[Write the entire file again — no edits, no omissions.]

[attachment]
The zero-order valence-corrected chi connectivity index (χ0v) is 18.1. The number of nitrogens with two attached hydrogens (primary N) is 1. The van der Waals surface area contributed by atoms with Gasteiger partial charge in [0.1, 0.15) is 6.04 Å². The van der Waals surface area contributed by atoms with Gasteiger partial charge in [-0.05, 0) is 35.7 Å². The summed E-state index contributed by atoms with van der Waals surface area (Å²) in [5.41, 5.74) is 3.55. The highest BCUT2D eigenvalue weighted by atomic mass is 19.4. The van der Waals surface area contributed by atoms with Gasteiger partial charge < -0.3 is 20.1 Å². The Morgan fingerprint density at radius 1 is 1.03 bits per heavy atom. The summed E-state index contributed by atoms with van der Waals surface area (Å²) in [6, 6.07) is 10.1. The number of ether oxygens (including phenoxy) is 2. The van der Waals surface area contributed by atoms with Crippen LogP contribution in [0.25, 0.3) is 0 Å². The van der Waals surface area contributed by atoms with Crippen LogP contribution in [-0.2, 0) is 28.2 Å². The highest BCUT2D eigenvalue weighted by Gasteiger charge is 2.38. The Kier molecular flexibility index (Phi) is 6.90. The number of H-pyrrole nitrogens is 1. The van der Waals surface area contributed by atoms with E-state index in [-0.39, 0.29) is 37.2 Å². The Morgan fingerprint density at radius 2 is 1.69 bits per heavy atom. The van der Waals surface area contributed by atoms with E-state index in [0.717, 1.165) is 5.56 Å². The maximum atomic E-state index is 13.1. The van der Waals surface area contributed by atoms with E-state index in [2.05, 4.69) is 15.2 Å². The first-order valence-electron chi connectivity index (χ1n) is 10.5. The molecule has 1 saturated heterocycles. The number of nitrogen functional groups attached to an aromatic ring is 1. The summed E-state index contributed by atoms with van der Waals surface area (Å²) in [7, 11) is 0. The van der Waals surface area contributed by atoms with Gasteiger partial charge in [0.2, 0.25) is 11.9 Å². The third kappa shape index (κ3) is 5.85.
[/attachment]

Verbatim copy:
The zero-order valence-corrected chi connectivity index (χ0v) is 18.1. The number of nitrogens with two attached hydrogens (primary N) is 1. The van der Waals surface area contributed by atoms with Gasteiger partial charge in [0.1, 0.15) is 6.04 Å². The van der Waals surface area contributed by atoms with Gasteiger partial charge in [-0.05, 0) is 35.7 Å². The summed E-state index contributed by atoms with van der Waals surface area (Å²) in [5.41, 5.74) is 3.55. The highest BCUT2D eigenvalue weighted by atomic mass is 19.4. The van der Waals surface area contributed by atoms with Gasteiger partial charge < -0.3 is 20.1 Å². The Morgan fingerprint density at radius 1 is 1.03 bits per heavy atom. The summed E-state index contributed by atoms with van der Waals surface area (Å²) in [6, 6.07) is 10.1. The number of ether oxygens (including phenoxy) is 2. The van der Waals surface area contributed by atoms with Crippen LogP contribution in [0.25, 0.3) is 0 Å². The van der Waals surface area contributed by atoms with Crippen LogP contribution in [-0.2, 0) is 28.2 Å². The highest BCUT2D eigenvalue weighted by Gasteiger charge is 2.38. The Kier molecular flexibility index (Phi) is 6.90. The number of H-pyrrole nitrogens is 1. The van der Waals surface area contributed by atoms with E-state index in [-0.39, 0.29) is 37.2 Å². The Morgan fingerprint density at radius 2 is 1.69 bits per heavy atom. The van der Waals surface area contributed by atoms with E-state index in [0.717, 1.165) is 5.56 Å². The maximum atomic E-state index is 13.1. The van der Waals surface area contributed by atoms with E-state index in [2.05, 4.69) is 15.2 Å². The first-order valence-electron chi connectivity index (χ1n) is 10.5. The molecule has 1 saturated heterocycles. The number of nitrogen functional groups attached to an aromatic ring is 1. The summed E-state index contributed by atoms with van der Waals surface area (Å²) in [7, 11) is 0. The van der Waals surface area contributed by atoms with Gasteiger partial charge in [0.2, 0.25) is 11.9 Å². The third kappa shape index (κ3) is 5.85.